One of my most favorite quotes of his in regard to this idea is the following:

Leadership is stewardship, it’s temporary and you’re accountable.

I love this dynamic because it brings to light two valuable points that we all must take notice of, especially if you are in fact in positions of leadership.

The first point is that it’s very temporary – no one lasts forever as a leader within their organization and role. Things change, times change, and very quickly organizations need to drop the old and bring in the new. Oftentimes this means bringing in younger talent to replace and continue to build the momentum of the business.

Sometimes this truth can be very difficult for some to fully grasp and admit – that there will be a time when they will have to give up their role as a leader, their title, and their position for fresher and more able hands. Many of us, unfortunately, have experienced this in the context of bad leadership and a leader who refused to give up their seat at the top because of their ego, pride, and selfishness. The fallout, naturally, was just as negative.

The second point is closely tied to the first and is just as overlooked as the first as well. The idea is that you’re simply responsible for the time you have as a leader and that your actions and leadership will direct the course of the business and many people’s lives – that’s a big responsibility and burden!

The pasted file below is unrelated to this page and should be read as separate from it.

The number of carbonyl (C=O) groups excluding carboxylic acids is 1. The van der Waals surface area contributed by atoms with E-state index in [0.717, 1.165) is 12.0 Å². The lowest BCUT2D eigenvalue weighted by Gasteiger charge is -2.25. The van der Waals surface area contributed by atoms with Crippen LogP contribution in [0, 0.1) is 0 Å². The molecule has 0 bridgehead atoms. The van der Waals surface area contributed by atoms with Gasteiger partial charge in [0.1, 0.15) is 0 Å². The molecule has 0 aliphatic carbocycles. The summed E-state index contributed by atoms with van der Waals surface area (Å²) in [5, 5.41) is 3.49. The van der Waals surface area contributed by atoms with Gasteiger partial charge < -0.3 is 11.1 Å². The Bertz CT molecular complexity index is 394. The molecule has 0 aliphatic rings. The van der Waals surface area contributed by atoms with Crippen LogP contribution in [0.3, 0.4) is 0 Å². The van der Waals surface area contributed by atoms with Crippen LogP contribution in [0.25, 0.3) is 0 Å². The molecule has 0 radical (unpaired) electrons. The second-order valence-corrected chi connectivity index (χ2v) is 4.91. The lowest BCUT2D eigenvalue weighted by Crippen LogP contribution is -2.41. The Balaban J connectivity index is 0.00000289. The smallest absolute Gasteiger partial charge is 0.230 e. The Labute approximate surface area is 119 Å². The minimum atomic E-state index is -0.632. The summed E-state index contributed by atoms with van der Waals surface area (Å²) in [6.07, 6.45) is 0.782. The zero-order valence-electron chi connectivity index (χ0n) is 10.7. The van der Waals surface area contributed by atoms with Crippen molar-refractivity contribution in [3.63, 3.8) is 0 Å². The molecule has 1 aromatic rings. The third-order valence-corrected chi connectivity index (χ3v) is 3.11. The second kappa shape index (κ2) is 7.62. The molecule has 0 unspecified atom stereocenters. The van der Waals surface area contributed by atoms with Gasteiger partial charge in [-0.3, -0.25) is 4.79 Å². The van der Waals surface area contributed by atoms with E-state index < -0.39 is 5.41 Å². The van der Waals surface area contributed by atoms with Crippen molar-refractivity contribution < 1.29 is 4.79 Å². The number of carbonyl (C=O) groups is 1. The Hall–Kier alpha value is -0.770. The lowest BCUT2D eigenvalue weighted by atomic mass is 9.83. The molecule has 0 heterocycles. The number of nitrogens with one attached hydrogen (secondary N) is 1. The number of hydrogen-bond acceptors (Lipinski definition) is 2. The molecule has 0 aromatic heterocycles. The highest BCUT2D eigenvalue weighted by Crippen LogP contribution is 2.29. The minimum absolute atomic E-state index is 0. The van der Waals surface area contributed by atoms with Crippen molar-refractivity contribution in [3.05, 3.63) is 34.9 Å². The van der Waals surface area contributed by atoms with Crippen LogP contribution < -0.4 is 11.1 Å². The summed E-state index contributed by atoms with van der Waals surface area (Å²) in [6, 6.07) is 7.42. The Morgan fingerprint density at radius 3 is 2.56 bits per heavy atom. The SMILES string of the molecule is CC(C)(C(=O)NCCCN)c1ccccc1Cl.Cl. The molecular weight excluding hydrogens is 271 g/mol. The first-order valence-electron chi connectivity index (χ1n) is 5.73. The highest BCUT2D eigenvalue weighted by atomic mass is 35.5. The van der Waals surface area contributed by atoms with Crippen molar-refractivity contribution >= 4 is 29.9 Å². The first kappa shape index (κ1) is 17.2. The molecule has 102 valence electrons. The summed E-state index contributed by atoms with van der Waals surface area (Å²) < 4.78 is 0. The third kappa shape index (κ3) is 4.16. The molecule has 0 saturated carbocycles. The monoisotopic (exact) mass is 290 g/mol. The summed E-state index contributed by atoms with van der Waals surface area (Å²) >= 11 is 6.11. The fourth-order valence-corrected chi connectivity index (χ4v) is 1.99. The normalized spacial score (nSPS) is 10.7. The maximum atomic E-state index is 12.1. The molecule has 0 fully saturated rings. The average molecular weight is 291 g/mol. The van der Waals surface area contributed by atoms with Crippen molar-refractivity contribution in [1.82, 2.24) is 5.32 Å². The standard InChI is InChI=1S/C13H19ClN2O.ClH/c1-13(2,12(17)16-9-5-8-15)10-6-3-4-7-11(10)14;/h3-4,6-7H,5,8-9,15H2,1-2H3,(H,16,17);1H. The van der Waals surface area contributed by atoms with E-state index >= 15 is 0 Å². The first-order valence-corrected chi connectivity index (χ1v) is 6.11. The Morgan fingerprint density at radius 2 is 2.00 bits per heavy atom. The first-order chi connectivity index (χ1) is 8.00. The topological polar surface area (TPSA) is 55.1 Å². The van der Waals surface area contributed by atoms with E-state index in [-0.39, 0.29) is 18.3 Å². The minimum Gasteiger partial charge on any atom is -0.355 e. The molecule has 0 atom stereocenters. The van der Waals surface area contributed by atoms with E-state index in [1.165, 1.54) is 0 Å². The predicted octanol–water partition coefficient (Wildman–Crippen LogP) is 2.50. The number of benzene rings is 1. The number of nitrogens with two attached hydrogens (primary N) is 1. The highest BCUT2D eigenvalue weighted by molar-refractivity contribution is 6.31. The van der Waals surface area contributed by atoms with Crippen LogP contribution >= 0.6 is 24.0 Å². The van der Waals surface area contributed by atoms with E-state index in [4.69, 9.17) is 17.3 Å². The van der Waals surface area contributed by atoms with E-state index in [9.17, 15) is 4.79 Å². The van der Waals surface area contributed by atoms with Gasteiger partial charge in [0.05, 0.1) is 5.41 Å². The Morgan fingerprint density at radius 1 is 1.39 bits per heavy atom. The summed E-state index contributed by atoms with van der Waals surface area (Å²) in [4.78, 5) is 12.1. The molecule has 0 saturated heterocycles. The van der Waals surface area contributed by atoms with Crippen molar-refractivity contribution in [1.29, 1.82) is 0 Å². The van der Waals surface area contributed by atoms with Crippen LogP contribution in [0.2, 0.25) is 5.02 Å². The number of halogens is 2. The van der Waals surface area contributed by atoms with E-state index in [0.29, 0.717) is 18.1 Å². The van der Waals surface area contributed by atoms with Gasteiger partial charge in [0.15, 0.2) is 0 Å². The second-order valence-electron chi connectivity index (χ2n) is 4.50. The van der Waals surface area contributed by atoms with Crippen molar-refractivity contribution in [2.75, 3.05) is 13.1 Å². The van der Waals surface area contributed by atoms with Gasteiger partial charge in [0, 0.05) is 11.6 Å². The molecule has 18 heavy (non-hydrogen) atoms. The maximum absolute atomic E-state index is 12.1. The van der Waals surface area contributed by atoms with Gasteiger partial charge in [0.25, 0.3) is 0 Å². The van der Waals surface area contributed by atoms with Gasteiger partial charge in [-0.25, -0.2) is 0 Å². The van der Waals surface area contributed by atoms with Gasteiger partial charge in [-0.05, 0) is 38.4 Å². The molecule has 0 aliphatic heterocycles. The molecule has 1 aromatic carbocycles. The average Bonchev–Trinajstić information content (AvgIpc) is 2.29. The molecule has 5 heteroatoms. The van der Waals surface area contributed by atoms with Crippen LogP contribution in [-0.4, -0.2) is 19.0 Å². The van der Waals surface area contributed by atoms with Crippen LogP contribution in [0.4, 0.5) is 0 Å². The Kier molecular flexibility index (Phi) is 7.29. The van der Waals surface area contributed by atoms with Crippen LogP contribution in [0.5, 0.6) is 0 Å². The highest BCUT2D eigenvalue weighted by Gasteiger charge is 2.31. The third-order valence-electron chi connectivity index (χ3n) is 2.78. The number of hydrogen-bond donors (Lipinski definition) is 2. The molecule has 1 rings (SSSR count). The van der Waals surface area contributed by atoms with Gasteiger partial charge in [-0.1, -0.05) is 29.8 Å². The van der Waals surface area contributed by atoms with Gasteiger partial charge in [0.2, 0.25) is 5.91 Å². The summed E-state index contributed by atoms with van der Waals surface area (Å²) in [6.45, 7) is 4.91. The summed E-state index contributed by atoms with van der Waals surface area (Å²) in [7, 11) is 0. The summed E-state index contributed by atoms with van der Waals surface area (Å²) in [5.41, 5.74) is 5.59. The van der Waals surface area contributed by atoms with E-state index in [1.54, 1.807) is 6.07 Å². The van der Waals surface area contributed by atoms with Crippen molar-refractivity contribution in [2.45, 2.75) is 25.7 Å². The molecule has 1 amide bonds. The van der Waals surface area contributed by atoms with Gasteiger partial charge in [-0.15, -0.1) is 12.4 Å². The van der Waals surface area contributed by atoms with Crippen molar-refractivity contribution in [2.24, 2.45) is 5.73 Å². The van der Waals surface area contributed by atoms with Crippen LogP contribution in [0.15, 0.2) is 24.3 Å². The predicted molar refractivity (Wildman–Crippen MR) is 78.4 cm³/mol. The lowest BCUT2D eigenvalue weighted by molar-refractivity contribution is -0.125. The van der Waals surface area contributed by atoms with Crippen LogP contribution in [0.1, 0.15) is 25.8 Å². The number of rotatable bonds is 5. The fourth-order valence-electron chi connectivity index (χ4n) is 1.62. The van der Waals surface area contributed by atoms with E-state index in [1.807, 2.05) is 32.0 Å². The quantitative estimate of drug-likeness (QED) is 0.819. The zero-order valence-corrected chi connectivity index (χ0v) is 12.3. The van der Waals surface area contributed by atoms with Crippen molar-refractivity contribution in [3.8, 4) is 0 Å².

It’s a good burden to bear but it’s not one that all leaders are aware of and/or cognizant of enough – that their actions, words, and thought-patterns really do matter and that it is in their best interest to consider their time in leadership of the utmost importance. Combine this with the fact that it’s temporary and it means that you really don’t have much time to lose – you must create significant impact while you are there or your time will appear, historically, as just another blip on the radar and you’ll be forgotten as just another guy who sat at the end of the table for a time.

No one wants to be remembered that way – we all must make the necessary and right decisions to lead our teams and organizations well, create the value that they need to be highly productive, and give them the tools to make that happen.

Leadership is less about telling others what to do (in fact it’s rarely that at all) and more about giving them the right and privilege to speak into their own roles and responsibilities with freedom and joy. Out of this enjoyment comes extreme productivity and value.

Healthcare.gov – A Great Example of Failing… without Agile

mckinsey-review-healthcare.gov

This is a story of contrast between two popular methods of software development. One is called “waterfall,” the other, “agile.”

Waterfall development favors listing a huge set of requirements for a system up front, letting developers go away for months (if not longer) and expecting a huge software product in the end.